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Human Rights and Religious Freedom News

Archive for September, 2006

BBC undercover investigation on harvesting organs in China

Posted by radiofreechina on September 28, 2006

 “Thriving” sale of organs from Chinese convicts (

In an undercover investigation, a BBC correspondent visited a hospital in Tianjin, where he was told he could get a new liver at the cost of something less than 95,000 US dollars. The chief surgeon confirmed that one of the China’s many executed convicts would be the “donor”: death row inmates offer their organs “as a gift to society”.


video here

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US Commission Slams China on Human Rights

Posted by radiofreechina on September 26, 2006

US Commission Reports China still “Strictly Controls Reproductive Lives” of Women

Pervasive propaganda, mandatory contraception, mandatory birth permits, coercive fines

By Hilary White

WASHINGTON, September 26, 2006 ( – In its 2006 annual report, the US Congressional Executive Commission on China says Chinese population planning laws “contravene international human rights standards” and that the government still “strictly controls the reproductive lives” of Chinese women.

The 2006 report speaks of “pervasive propaganda, mandatory monitoring of women’s reproductive cycles, mandatory contraception, mandatory birth permits, coercive fines for failure to comply, and, in some cases, forced sterilization and abortion” as the foundation of the government’s population control program

The report states flatly that the Chinese population planning laws flout international human rights laws “by limiting the number of children that women may bear, by coercing compliance with population targets through heavy fines, and by discriminating against ‘out-of-plan’ children.”

The Commission on China has monitored human rights issues and the development of the rule of law in China in the hard-line communist state since October 2000. Its annual report is submitted to the President and Congress and forms the basis of much of US foreign policy towards China.

In addition to population control measures, the Commission monitors the situation for Chinese religious believers worshipping in state-controlled venues. This year’s report says the Chinese government, in the name of promoting “social stability,” is increasing pressure on religious believers who violated strict government limitations on religious practice.

The report notes that the “limited improvements” in human rights practices in 2004 were overshadowed in 2005-’06 by “backward-stepping government decisions.” The report decries the government suppression of communications media especially its “regulatory control over the Internet and print publishing to censor political and religious expression, to imprison journalists and writers, and to prevent Chinese citizens from having access to independent news sources.”

The suppression of religious practice both within and outside and within officially sanctioned venues is also a matter of concern to the Commission. Five religions – Buddhism, Catholicism, Daoism, Islam, and Protestantism – are recognized by the government and those citizens who decline to register as official adherents to the state controlled groups risk “harassment, detention, imprisonment, and other abuses.”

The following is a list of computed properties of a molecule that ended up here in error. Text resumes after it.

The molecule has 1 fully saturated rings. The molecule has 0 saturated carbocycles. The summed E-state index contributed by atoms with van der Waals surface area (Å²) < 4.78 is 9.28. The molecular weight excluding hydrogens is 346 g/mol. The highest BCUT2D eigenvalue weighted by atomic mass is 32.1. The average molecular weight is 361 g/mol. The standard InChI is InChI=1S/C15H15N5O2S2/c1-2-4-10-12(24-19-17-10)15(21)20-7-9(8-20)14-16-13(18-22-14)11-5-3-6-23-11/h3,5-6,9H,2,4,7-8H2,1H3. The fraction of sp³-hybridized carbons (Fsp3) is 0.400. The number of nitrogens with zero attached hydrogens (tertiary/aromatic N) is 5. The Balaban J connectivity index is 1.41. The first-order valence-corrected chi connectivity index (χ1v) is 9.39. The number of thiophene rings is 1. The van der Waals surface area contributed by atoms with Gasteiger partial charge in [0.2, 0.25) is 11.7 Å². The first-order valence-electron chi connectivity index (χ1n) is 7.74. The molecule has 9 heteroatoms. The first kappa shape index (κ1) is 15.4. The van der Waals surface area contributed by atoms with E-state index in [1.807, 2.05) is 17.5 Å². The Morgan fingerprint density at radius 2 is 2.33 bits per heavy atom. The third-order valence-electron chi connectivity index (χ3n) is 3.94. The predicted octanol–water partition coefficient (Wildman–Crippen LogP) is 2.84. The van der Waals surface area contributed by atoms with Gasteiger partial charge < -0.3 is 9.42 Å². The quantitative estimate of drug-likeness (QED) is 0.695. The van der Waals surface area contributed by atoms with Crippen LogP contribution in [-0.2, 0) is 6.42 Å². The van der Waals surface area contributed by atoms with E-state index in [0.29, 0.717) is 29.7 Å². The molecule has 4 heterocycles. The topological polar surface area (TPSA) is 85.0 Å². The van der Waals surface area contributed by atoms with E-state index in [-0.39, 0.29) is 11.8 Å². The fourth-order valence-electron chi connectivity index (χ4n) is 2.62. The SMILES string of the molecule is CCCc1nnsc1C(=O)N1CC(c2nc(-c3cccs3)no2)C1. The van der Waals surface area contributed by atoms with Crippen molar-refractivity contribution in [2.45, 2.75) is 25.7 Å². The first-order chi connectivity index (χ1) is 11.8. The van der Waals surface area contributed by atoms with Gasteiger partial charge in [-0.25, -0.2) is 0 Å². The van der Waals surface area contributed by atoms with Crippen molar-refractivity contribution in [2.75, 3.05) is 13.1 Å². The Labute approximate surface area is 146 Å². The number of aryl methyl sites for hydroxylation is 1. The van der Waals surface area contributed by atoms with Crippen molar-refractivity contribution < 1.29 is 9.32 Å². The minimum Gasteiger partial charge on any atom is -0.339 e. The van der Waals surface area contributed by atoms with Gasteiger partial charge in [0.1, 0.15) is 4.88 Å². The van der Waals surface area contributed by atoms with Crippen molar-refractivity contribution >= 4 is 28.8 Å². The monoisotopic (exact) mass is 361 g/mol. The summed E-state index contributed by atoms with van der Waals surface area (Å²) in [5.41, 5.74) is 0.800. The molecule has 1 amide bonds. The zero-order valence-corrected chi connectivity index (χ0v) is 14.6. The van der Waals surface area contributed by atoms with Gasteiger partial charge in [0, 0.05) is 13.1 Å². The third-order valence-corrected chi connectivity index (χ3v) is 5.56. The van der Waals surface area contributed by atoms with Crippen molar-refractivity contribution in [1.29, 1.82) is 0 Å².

Even those who register with the official religious communities risk the same abuse, the report says, “if they engage in religious activities that authorities deem a threat to Party authority or legitimacy.”

The population control measures which favour the births of boys over girls, have created a potentially disastrous imbalance in the sexes among younger Chinese born since the imposition of the “family planning” laws. Chinese women in urban areas are normally allowed to have only one child, but the law allows rural women to have a second child if the first is a girl.

The report says, “this imbalance exacerbates trafficking of women and girls for sale as brides. Between 10,000 and 20,000 men, women, and children are victims of trafficking within China each year, and NGOs estimate that 90 percent of those victims are women and children trafficked for sexual exploitation.”

The report also has strong criticisms for the treatment of the lawyer and activist Chen Guangcheng, who was arrested and sentenced on August 24, 2006, to four years and three months’ imprisonment, after he drew international attention to population planning abuses by government officials.

Such abuses of power, the report says, “will only undermine the legitimacy of government actions and of China’s developing legal system.” This August, the US government called on the Chinese to release Chen who was arrested on trumped up charges which were laid, according to international human rights organizations, in order to silence his legal activism against the population control program.

The Commission says that the US government is “deeply concerned” at the decline of human rights in China as the government attempts to crack down on the growing Chinese social unrest.

Read the report of the Congressional Executive Commission on China (Adobe reader required):

Read related coverage:
US Urges China to Release Blind Anti-Forced-Abortion Activist Chen Guangcheng

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Forum 18 Takes a Look At Religious Freedom in China

Posted by radiofreechina on September 15, 2006


Some both inside the country and abroad argue that a national religion law